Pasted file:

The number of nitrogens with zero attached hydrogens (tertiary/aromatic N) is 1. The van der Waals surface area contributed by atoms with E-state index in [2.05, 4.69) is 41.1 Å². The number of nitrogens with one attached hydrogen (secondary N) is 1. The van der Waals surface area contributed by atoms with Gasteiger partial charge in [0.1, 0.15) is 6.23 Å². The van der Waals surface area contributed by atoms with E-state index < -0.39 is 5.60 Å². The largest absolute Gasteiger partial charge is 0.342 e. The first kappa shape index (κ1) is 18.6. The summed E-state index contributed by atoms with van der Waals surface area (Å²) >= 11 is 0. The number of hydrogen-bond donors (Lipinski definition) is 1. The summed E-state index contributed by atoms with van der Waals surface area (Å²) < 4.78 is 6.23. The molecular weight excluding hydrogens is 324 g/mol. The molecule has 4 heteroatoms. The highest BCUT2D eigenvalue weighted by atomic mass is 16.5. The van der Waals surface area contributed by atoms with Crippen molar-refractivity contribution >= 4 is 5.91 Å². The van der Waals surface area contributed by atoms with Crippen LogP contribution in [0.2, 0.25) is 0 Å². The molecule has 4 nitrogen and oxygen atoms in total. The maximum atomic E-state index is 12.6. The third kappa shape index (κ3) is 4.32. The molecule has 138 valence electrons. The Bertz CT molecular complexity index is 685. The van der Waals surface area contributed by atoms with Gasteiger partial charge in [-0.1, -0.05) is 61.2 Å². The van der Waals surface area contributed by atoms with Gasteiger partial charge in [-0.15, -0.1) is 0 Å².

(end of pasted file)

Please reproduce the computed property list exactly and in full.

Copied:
The number of nitrogens with zero attached hydrogens (tertiary/aromatic N) is 1. The van der Waals surface area contributed by atoms with E-state index in [2.05, 4.69) is 41.1 Å². The number of nitrogens with one attached hydrogen (secondary N) is 1. The van der Waals surface area contributed by atoms with Gasteiger partial charge in [0.1, 0.15) is 6.23 Å². The van der Waals surface area contributed by atoms with E-state index < -0.39 is 5.60 Å². The largest absolute Gasteiger partial charge is 0.342 e. The first kappa shape index (κ1) is 18.6. The summed E-state index contributed by atoms with van der Waals surface area (Å²) >= 11 is 0. The number of hydrogen-bond donors (Lipinski definition) is 1. The summed E-state index contributed by atoms with van der Waals surface area (Å²) < 4.78 is 6.23. The molecular weight excluding hydrogens is 324 g/mol. The molecule has 4 heteroatoms. The highest BCUT2D eigenvalue weighted by atomic mass is 16.5. The van der Waals surface area contributed by atoms with Crippen molar-refractivity contribution >= 4 is 5.91 Å². The van der Waals surface area contributed by atoms with Crippen LogP contribution in [0.2, 0.25) is 0 Å². The molecule has 4 nitrogen and oxygen atoms in total. The maximum atomic E-state index is 12.6. The third kappa shape index (κ3) is 4.32. The molecule has 138 valence electrons. The Bertz CT molecular complexity index is 685. The van der Waals surface area contributed by atoms with Gasteiger partial charge in [-0.1, -0.05) is 61.2 Å². The van der Waals surface area contributed by atoms with Gasteiger partial charge in [-0.15, -0.1) is 0 Å².